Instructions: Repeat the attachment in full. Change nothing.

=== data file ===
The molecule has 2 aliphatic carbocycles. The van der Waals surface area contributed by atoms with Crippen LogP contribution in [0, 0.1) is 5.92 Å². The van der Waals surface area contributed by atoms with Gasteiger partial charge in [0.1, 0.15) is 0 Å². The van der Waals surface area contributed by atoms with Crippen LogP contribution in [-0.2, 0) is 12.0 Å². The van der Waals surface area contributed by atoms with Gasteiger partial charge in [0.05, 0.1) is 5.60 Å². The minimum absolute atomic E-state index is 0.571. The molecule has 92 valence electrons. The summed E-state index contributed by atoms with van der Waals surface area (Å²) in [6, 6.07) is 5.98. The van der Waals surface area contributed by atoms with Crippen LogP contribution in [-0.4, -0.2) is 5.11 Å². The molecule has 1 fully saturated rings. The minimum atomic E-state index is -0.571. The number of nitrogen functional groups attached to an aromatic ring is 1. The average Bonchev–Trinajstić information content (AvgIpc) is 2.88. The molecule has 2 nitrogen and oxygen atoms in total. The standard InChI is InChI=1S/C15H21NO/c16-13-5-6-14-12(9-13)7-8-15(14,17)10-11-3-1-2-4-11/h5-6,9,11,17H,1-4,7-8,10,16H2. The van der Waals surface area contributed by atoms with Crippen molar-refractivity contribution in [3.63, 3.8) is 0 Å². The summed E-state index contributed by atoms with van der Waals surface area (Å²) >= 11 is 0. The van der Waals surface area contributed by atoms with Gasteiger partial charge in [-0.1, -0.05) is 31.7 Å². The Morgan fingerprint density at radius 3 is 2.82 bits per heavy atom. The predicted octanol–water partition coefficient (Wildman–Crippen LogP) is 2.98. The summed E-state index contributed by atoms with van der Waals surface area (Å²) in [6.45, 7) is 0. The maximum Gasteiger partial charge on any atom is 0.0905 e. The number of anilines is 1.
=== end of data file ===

The molecule has 2 aliphatic carbocycles. The van der Waals surface area contributed by atoms with Crippen LogP contribution in [0, 0.1) is 5.92 Å². The van der Waals surface area contributed by atoms with Gasteiger partial charge in [0.1, 0.15) is 0 Å². The van der Waals surface area contributed by atoms with Crippen LogP contribution in [-0.2, 0) is 12.0 Å². The van der Waals surface area contributed by atoms with Gasteiger partial charge in [0.05, 0.1) is 5.60 Å². The minimum absolute atomic E-state index is 0.571. The molecule has 92 valence electrons. The summed E-state index contributed by atoms with van der Waals surface area (Å²) in [6, 6.07) is 5.98. The van der Waals surface area contributed by atoms with Crippen LogP contribution in [-0.4, -0.2) is 5.11 Å². The molecule has 1 fully saturated rings. The minimum atomic E-state index is -0.571. The number of nitrogen functional groups attached to an aromatic ring is 1. The average Bonchev–Trinajstić information content (AvgIpc) is 2.88. The molecule has 2 nitrogen and oxygen atoms in total. The standard InChI is InChI=1S/C15H21NO/c16-13-5-6-14-12(9-13)7-8-15(14,17)10-11-3-1-2-4-11/h5-6,9,11,17H,1-4,7-8,10,16H2. The van der Waals surface area contributed by atoms with Crippen molar-refractivity contribution in [3.63, 3.8) is 0 Å². The summed E-state index contributed by atoms with van der Waals surface area (Å²) >= 11 is 0. The van der Waals surface area contributed by atoms with Gasteiger partial charge in [-0.1, -0.05) is 31.7 Å². The Morgan fingerprint density at radius 3 is 2.82 bits per heavy atom. The predicted octanol–water partition coefficient (Wildman–Crippen LogP) is 2.98. The summed E-state index contributed by atoms with van der Waals surface area (Å²) in [6.45, 7) is 0. The maximum Gasteiger partial charge on any atom is 0.0905 e. The number of anilines is 1.